Since this will be your reading script, make any marks on it that will help you in your delivery. For example, underline words you want to emphasize, and make marginal reminders to speak faster, or slower, louder or softer.
This talk should be rehearsed until you know it virtually by heart. Practice until you can glance at the start of the paragraph and then finish the thought without reading the rest. Know your speech so well that you can devote your attention to eye contact, vocal variety and gestures. Memorize your opening and conclusion so you can focus your full attention on the audience.
Delivering your Speech
After you've made a strong opening , move smoothly to your written text. If there is a lectern, lay your script on it and leave it there until it's time to go to the next page. Then quietly slide each page to one side as you finish it, revealing the next sheet. Don't turn pages over until you are finished; that distracts the audience.
If you must hold the script in your hand, use only one hand for that purpose, leaving the other free for gestures. Do not wave the manuscript around , or you'll block the view of the audience.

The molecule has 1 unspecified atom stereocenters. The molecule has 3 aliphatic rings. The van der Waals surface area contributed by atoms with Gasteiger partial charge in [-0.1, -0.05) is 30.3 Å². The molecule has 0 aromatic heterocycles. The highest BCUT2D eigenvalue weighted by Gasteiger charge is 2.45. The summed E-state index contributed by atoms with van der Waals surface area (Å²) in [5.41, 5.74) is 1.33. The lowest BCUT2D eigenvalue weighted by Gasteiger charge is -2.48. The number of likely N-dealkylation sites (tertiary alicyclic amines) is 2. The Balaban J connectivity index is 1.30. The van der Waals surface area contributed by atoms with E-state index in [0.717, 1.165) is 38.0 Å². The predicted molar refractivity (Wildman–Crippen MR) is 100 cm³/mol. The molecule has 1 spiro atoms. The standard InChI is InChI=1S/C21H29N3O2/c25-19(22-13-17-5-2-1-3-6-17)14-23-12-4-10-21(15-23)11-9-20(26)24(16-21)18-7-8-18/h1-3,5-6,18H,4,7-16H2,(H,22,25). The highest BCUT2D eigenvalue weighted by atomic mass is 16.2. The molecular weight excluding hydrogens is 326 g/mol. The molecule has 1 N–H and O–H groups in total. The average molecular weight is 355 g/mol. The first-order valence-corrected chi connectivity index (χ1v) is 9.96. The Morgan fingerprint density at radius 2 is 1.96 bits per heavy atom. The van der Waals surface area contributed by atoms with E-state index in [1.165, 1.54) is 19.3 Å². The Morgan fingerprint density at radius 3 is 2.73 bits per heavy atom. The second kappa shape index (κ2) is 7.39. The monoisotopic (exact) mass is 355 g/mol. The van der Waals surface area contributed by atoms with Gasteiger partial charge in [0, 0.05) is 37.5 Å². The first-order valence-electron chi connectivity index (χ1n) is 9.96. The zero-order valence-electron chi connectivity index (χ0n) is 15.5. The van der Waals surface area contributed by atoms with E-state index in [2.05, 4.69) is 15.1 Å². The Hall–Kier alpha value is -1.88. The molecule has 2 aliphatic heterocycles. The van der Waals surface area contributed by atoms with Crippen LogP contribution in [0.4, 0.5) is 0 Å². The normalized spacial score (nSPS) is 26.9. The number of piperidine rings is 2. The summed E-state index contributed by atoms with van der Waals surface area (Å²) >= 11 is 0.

As you speak, remember to :
Maintain eye contact
Use Vocal Variety
Use Body Language
In this project , your evaluation begins with your own decision whether or not to pursue an active program of reading for your own development. Ask yourself if you really have something to say, or are you just talking?
Your evaluator will be concentrating on your speech content as well as your delivery . your talk should be interesting and informative , showing some thought about the ideas you present. Your reading should not be choppy , but be as natural as possible, and you should maintain eye contact with your audience. Because your reading the speech, you'll be expected to speak for seven minutes, plus or minus 30 seconds.